What is hazardous in literary communication, and ambiguous and irreducible to the theme in all the great works of art, is not a provisional weakness which we might hope to overcome. It is the price we must pay to have a literature, that is, a conquering language which introduces us to unfamiliar perspectives instead of confirming us in our own.
My condition is a breach of perceptual faith, or my perceptual faith is placed elsewhere; I pray to a different perceptual deity. I did not inherit the universal perceptual faith, however, in order to participate in society I try to believe in something that I can’t understand. Just as you can’t see the back of your head but you can touch it in order to know that it’s there, I can’t understand how long an hour is but I can still contain my time within it with studious attention to my digital watch. I look at a watch to acknowledge time, just as you may place yourself between two mirrors to acknowledge the back of your head.
I have an invisible disability—a disability that may become “visible,” or acknowledged, depending upon circumstances or environment. For example, when I am eating at a restaurant with someone else unless we split the check that the other person will never realize that I do not know how to calculate the tip.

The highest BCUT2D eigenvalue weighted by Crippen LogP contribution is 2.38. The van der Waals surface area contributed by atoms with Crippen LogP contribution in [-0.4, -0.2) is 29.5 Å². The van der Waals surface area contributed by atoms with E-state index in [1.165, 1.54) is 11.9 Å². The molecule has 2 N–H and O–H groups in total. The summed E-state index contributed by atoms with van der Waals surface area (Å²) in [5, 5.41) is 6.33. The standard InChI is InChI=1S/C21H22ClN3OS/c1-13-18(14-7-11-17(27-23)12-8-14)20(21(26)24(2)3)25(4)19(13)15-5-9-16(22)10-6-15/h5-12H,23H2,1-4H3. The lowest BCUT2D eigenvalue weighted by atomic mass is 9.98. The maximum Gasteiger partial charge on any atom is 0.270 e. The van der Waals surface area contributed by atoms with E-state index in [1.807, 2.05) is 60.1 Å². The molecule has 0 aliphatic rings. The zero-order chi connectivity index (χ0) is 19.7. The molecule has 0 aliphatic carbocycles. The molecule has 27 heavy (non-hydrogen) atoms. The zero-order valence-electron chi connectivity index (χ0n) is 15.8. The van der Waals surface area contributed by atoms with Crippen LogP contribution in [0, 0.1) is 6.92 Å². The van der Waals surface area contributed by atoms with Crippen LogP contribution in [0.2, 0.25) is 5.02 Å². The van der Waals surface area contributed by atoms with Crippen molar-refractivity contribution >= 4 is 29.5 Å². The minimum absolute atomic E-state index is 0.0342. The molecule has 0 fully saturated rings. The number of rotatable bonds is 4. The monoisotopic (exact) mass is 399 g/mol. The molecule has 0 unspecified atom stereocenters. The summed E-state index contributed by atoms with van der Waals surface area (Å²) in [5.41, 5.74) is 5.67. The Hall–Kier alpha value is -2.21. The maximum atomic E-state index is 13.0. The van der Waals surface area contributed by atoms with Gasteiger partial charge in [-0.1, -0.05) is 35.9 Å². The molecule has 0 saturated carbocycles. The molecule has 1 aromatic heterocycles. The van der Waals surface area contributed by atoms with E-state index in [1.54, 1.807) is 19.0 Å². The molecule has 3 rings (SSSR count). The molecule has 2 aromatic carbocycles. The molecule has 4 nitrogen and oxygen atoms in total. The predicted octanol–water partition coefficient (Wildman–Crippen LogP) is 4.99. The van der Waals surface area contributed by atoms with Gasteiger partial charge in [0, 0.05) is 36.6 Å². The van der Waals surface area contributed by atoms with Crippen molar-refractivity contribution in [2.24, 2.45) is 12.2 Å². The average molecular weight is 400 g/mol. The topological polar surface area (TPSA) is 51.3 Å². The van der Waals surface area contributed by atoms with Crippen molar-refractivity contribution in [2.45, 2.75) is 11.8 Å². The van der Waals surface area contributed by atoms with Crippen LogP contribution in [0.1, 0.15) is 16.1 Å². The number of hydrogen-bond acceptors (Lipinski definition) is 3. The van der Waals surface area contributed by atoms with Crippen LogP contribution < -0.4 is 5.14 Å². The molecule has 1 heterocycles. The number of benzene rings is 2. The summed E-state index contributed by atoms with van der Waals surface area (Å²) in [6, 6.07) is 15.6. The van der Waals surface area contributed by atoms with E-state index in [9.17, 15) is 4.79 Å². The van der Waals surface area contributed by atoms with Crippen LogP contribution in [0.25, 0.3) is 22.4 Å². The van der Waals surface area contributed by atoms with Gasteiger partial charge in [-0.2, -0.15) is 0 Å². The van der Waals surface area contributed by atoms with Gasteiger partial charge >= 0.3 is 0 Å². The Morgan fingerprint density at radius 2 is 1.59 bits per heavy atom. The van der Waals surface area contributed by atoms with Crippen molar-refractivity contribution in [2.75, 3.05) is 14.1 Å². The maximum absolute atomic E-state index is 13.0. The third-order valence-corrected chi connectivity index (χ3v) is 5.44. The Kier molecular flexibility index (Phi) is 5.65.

My handwriting is also affected by condition—because my brain has a hard time processing what my eyes see, I have dysgraphia, a motor condition that renders my handwriting nearly illegible, especially to the uninitiated or the impatient. My handwriting is my own code, a letter to myself. It is also a testimony of my condition- my identity is embodied in my handwriting, just like anyone else. My motor skills and my spatial skills, the testimony of a failure to communicate, are translated via the work of my body from form to text. As Merleau-Ponty states, again in “Indirect language and the Voices of Silence”:
Our handwriting is recognizable whether we trace letters on paper with three fingers of our hand or in chalk on the blackboard at arm’s length; for it is not a purely mechanical movement of our body which is tied to certain muscles and destined to accomplish certain materially defined movements, but a general motor power of formulation capable of the transpositions which constitute the constancy of style.